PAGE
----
DESCRIPTION OF PREFERRED EMBODIMENTS As heretofore explained, thepresent invention will be described in relation to an intravenous catheter insertion device. It is to be understood that other subcutaneous punctures can be effected with the present invention for insertion of the catheter disclosed herein into other portions or regions of the body of the patient. Therefore, the invention is intended to be limited only by the definition contained within the appended claims.
Referring now to FIG. 1, a view of a partially disassembled catheter and insertion needle of the present invention is illustrated. Hollow needle 10, preferably made of a surgical steel, has one end which is cut at a taper to form a point 12. The otherend of the needle is secured in a hub member 14. Both needle 10 and hub member 14 contain longitudinal slots (better seen in later figures). A coupling sleeve 16 is arrangedfor sliding and removable attachment to a rearward projection 18 on the hub member 14. A clip member 20 is positioned in a channel formed when the-coupling sleeve 16 is slidably disposed upon the rearward projection 18. The hub member'l4 is also provided with a circular portion 22 of reduced diameter onto which a needlepolytetrafluoroethylene, or other suitable material. The
catheter extends through the hub member 14 and along a trough (better seen in later figures) contained in the rearward projection 18. It extends through the coupling sleeve 16 and terminates at its distal end in a suitable fitting 28, for example a luer female fitting. A luer plug 30 is provided for sealingly closing the open end of the fitting 28. The plug 30 is provided to prevent egress of body fluids from the catheter when it is being inserted and also when the catheter is not attached to a fluid infusion device.
In FIG. 2, the needle cover 24 is shown secured 'onto the reduced diameter portion 22 of the hub member 14. In addition, plug 30 is disposed in the luer fitting 28. The coupling sleeve 16 has sealed around its distal cir cumference a flexible, preferably transparent sac 32 sealed at its distal end 34. One function of the coupling sleeve 16 is to maintain the sac 32 around the catheter 26, the luer fitting 28 and plug 30 to provide a sterile environment. Primarily, the coupling sleeve 16 serves to retain the clip member 20 in contact with the catheter 26, as will be better seen later.
The hub member 14, including its rearward projection 18, needle cover 24, coupling sleeve 16, and clip member 20 are preferably molded from synthetic polymeric materials such as polyethylene, polytetrafluoroethylene, polyamides, or some other material which is capable of being molded. The flexible sac 32, manufactured from, for example polyurethane, polyethylene or polyester film, can be attached to the coupling sleeve 16 by heat sealing or can be merely taped about the sleeve member utilizing a thin strip of adhesively backed tape.
Normally, the interior and exterior of the needle 10, the interior of cover 24, the catheter 26, luer fitting 28, and plug 30 as well as the entire interior of the flexible sac 32 are sterilized during manufacture of the catheter device. Of course, the interior of the coupling sleeve 16 is also sterilized as well as the interior portion of the clip member 20. After the catheter device as shown in FIG. 2 is completely assembled, it is housed in a package (now shown) in which the sterilization procedure takes place. The package and contents are usually rendered sterile by the introduction of a gas, such as ethylene oxide, into the package. The device can also be easily transported and handled in the package without danger of contamination prior to use.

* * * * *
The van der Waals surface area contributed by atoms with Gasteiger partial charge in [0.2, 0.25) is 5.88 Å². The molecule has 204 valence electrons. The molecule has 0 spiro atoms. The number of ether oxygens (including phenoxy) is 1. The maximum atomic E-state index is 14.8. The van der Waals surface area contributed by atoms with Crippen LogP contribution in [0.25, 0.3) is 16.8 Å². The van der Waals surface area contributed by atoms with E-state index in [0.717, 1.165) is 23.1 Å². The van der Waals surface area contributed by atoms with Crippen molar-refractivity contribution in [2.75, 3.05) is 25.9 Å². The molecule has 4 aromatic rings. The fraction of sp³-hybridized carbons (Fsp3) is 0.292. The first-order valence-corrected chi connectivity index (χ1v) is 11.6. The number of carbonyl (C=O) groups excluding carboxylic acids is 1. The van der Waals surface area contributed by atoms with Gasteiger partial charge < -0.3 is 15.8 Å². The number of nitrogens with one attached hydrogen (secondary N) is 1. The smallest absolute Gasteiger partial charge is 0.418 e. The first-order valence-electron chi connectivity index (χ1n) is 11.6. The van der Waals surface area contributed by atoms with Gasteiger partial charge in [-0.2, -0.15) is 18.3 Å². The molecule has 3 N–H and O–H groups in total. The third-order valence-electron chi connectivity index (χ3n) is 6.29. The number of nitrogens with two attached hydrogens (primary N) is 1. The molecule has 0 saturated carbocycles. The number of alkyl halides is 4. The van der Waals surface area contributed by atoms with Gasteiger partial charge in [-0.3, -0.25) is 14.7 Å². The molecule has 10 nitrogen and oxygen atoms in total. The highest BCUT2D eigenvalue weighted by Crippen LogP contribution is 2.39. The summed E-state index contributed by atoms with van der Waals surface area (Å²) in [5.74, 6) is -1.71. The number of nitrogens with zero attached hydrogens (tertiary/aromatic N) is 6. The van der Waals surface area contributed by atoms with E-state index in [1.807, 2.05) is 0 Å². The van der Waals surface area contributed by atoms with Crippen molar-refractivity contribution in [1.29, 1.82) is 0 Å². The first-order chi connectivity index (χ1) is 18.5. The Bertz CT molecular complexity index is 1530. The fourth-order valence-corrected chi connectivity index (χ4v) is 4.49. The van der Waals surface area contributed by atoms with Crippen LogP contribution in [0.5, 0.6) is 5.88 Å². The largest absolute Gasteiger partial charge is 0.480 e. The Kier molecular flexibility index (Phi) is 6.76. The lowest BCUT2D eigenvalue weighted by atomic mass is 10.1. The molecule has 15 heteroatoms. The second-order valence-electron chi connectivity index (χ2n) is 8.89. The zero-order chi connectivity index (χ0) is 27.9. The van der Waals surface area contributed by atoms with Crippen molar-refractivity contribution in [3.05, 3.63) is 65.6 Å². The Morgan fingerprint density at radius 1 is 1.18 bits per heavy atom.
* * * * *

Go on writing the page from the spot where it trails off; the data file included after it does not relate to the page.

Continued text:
Referring now to the cross-sectional views of FIG. 3 and FIG. 4, the needle has formed therein a longitudinal slot 54. The needle cover 24 is secured upon the reduced diameter portion 22 of the hub 14. The clip member is slidably disposed in a channel 40 formed by the rearward projection 18 of the hub member 14 and coupling sleeve 16. The clip 20 is composed of a bottom portion 42 of sufi'rcient vertical height so as to intimately contact the upper interior wall of the coupling sleeve 16 and also to press the catheter 26 against the upper interior surface of the rearward projection 18 of the hub member 14. This coaction of the lower portion 42 of the clip member 20 operates to prevent longitudinal movement of the catheter 26 as it is introduced into a patient. A second portion 44 of the clip member 20 extends upwardly through a longitudinal slot 46 in the coupling sleeve 16. The portion 44 of the clip 20 terminates above the coupling sleeve 16 in a finger or thumb grip 48 containing serrations or ridges on the top thereof. During insertion of the needle and catheter into a patient, the clip member rides in the position shown in FIG. 3.
FIG. 4 is a full transverse cross-sectional view taken along a line similar to line 4-4 of FIG. 3, which better illustrates the operation of the clip 20 in relation to the catheter 26. The rearward projection 18 of the needle hub 14 contains a trough or channel 50 generally of semi-circular cross section extending the full length of the projection 18. The catheter 26 rides therein. The upper surface of the bottom portion 42 of clip 20 contacts the upper interior wall of coupling sleeve 16. As it does so, it is forced down upon the top surface of the catheter 26 so as to deform the catheter, thus frictionally engaging the catheter between the bottom surface of the bottom portion 42 of the clip member 20 and the walls of the channel 50 in the projection 18. The frictional engagement between the channel 50 and the bottom portion 42 prevents longitudinal movement of the catheter 26 as it is inserted into a patient.
The construction of the hub member 14 and the re arward projection 18 integrally a part thereof as well as the channel is better understood by reference to FIG. 5. There the needle is shown secured in the hub member 14, preferably integrally molded therewith. The longitudinal slot 52 in the hub member 14 and the longitudinal slot 54in the needle 10 are provided so that after the catheter has been inserted into a patient and the needle removed leaving the catheter in the patient, the catheter can be separated from the needle and hub member as shown in conjunction with FIG. 1 l.